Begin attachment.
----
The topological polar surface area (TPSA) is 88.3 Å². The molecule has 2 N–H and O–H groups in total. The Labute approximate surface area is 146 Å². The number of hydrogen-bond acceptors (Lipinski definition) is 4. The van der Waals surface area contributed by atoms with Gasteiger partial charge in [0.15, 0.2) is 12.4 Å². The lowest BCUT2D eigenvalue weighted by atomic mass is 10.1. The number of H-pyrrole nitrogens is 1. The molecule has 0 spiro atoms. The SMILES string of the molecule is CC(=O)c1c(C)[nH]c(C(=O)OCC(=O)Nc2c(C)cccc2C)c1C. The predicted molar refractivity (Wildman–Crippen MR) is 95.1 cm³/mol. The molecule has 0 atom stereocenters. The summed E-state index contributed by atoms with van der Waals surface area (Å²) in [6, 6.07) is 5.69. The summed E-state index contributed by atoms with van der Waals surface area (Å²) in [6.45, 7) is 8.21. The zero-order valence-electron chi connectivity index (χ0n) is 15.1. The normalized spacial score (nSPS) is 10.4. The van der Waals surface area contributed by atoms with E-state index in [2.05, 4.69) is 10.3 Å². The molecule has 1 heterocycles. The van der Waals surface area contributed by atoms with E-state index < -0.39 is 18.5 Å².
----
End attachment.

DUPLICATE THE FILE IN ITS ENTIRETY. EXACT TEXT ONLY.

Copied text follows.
The topological polar surface area (TPSA) is 88.3 Å². The molecule has 2 N–H and O–H groups in total. The Labute approximate surface area is 146 Å². The number of hydrogen-bond acceptors (Lipinski definition) is 4. The van der Waals surface area contributed by atoms with Gasteiger partial charge in [0.15, 0.2) is 12.4 Å². The lowest BCUT2D eigenvalue weighted by atomic mass is 10.1. The number of H-pyrrole nitrogens is 1. The molecule has 0 spiro atoms. The SMILES string of the molecule is CC(=O)c1c(C)[nH]c(C(=O)OCC(=O)Nc2c(C)cccc2C)c1C. The predicted molar refractivity (Wildman–Crippen MR) is 95.1 cm³/mol. The molecule has 0 atom stereocenters. The summed E-state index contributed by atoms with van der Waals surface area (Å²) in [6, 6.07) is 5.69. The summed E-state index contributed by atoms with van der Waals surface area (Å²) in [6.45, 7) is 8.21. The zero-order valence-electron chi connectivity index (χ0n) is 15.1. The normalized spacial score (nSPS) is 10.4. The van der Waals surface area contributed by atoms with E-state index in [2.05, 4.69) is 10.3 Å². The molecule has 1 heterocycles. The van der Waals surface area contributed by atoms with E-state index < -0.39 is 18.5 Å².